The sporting summer of 2013 is certain to be remembered as one of the best in recent history, with Britain’s Chris Froome claiming the Tour de France title in impressive fashion and Andy Murray breaking the Wimbledon hoodoo.
But just because the sun has left us, you needn’t consign these wonderful memories to the past so quickly.
You could, for instance, relive Murray’s dramatic triumph by taking a trip to the fascinating Wimbledon Museum, which details the evolution of the world’s biggest and best tennis tournament.
The museum offers visitors the opportunity to walk around the grounds of SW19 and follow in the footsteps of some of the sport’s best exponents, including Murray, Roger Federer and Serena Williams.
Today (September 26th) is, in fact, the birthday of the American star who first learnt the game playing alongside her elder sister Venus on courts in Compton, the notoriously violent area of Los Angeles.
A five-time Wimbledon champion, Serena is undisputedly among the best players of all time and a key figure in the recent history of Wimbledon.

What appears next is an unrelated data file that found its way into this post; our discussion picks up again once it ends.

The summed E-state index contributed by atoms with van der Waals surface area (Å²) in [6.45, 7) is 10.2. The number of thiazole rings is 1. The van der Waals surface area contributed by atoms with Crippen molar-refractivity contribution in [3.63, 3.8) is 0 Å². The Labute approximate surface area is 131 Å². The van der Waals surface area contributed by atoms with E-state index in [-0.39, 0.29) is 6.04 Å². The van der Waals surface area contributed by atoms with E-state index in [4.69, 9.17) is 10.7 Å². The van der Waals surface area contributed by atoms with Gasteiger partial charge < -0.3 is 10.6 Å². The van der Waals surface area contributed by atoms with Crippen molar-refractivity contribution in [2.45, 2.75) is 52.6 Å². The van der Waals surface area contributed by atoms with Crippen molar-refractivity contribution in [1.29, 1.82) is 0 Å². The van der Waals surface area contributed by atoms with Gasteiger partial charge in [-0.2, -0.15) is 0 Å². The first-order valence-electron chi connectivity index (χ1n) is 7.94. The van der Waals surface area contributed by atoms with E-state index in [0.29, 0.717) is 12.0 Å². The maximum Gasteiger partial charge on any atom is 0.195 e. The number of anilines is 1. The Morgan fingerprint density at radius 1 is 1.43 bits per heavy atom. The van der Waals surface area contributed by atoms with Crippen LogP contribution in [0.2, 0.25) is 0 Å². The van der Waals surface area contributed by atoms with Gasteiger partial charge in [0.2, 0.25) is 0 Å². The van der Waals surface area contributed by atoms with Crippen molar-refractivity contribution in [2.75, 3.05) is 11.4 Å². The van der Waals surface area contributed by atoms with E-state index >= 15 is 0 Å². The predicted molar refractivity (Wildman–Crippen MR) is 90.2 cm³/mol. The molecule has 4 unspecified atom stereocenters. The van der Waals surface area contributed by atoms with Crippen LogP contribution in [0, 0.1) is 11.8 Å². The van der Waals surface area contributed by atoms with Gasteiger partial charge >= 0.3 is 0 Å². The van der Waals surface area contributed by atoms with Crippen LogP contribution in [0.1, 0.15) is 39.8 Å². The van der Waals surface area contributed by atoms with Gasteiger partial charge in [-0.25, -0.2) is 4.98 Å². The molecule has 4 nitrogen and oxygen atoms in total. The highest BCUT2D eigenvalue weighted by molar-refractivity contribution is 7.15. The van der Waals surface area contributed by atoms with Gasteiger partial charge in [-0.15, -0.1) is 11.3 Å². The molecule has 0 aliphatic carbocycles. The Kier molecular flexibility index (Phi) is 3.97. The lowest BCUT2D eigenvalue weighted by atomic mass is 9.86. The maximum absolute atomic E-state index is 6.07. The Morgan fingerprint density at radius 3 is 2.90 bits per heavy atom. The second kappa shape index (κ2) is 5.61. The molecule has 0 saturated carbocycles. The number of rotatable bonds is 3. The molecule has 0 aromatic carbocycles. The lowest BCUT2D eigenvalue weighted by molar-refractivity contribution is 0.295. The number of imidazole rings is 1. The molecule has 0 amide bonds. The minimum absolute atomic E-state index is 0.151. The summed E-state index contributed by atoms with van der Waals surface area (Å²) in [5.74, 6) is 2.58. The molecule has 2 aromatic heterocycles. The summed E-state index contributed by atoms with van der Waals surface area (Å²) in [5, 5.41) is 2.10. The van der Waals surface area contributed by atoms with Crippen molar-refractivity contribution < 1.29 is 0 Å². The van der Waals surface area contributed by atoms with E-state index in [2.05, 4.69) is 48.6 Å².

She is the current French Open, US Open, WTA Tour Championships and Olympic singles champion, as well as the world number one.
But throughout her storied career, Serena has been keen to stress the attraction of playing on Centre Court, not least because of the unique history of the tournament.
So, if you’re a big fan of the sport, then you really ought to take a trip to the museum to learn even more about the evolution of Wimbledon.
Audio tours are available in ten different languages, including in English, French, German and Spanish.
To reach the world famous grounds, hop on-board the Northern line and get off at South Wimbledon tube station. Alternatively, you can easily reach Wimbledon by bus.